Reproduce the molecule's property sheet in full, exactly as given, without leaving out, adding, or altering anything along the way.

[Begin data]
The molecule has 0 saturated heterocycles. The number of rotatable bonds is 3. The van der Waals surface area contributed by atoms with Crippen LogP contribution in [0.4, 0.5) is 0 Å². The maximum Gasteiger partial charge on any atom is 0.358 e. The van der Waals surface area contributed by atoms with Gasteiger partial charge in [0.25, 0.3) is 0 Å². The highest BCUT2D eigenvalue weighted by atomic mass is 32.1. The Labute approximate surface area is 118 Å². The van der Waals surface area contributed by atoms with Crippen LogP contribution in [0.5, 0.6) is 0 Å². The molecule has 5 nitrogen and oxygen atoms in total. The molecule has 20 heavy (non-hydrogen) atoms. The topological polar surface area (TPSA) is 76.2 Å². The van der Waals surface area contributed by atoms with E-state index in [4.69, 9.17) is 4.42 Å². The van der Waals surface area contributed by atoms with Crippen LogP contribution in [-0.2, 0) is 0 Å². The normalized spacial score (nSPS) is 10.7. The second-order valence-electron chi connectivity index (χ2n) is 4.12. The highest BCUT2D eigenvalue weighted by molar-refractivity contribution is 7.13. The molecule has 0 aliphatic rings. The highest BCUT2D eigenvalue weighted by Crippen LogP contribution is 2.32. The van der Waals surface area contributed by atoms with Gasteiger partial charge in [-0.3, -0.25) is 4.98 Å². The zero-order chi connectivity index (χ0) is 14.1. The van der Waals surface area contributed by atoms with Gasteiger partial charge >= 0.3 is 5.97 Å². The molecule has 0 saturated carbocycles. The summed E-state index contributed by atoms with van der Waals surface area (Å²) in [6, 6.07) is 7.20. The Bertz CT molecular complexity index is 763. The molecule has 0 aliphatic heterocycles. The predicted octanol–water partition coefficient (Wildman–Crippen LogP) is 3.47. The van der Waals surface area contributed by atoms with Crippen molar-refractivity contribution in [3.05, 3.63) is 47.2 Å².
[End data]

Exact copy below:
The molecule has 0 saturated heterocycles. The number of rotatable bonds is 3. The van der Waals surface area contributed by atoms with Crippen LogP contribution in [0.4, 0.5) is 0 Å². The maximum Gasteiger partial charge on any atom is 0.358 e. The van der Waals surface area contributed by atoms with Gasteiger partial charge in [0.25, 0.3) is 0 Å². The highest BCUT2D eigenvalue weighted by atomic mass is 32.1. The Labute approximate surface area is 118 Å². The van der Waals surface area contributed by atoms with Crippen LogP contribution in [0.5, 0.6) is 0 Å². The molecule has 5 nitrogen and oxygen atoms in total. The molecule has 20 heavy (non-hydrogen) atoms. The topological polar surface area (TPSA) is 76.2 Å². The van der Waals surface area contributed by atoms with E-state index in [4.69, 9.17) is 4.42 Å². The van der Waals surface area contributed by atoms with Crippen LogP contribution in [-0.2, 0) is 0 Å². The normalized spacial score (nSPS) is 10.7. The second-order valence-electron chi connectivity index (χ2n) is 4.12. The highest BCUT2D eigenvalue weighted by molar-refractivity contribution is 7.13. The molecule has 0 aliphatic rings. The highest BCUT2D eigenvalue weighted by Crippen LogP contribution is 2.32. The van der Waals surface area contributed by atoms with Gasteiger partial charge in [-0.3, -0.25) is 4.98 Å². The zero-order chi connectivity index (χ0) is 14.1. The van der Waals surface area contributed by atoms with Gasteiger partial charge >= 0.3 is 5.97 Å². The molecule has 0 saturated carbocycles. The summed E-state index contributed by atoms with van der Waals surface area (Å²) in [6, 6.07) is 7.20. The Bertz CT molecular complexity index is 763. The molecule has 0 aliphatic heterocycles. The predicted octanol–water partition coefficient (Wildman–Crippen LogP) is 3.47. The van der Waals surface area contributed by atoms with Crippen molar-refractivity contribution in [3.05, 3.63) is 47.2 Å².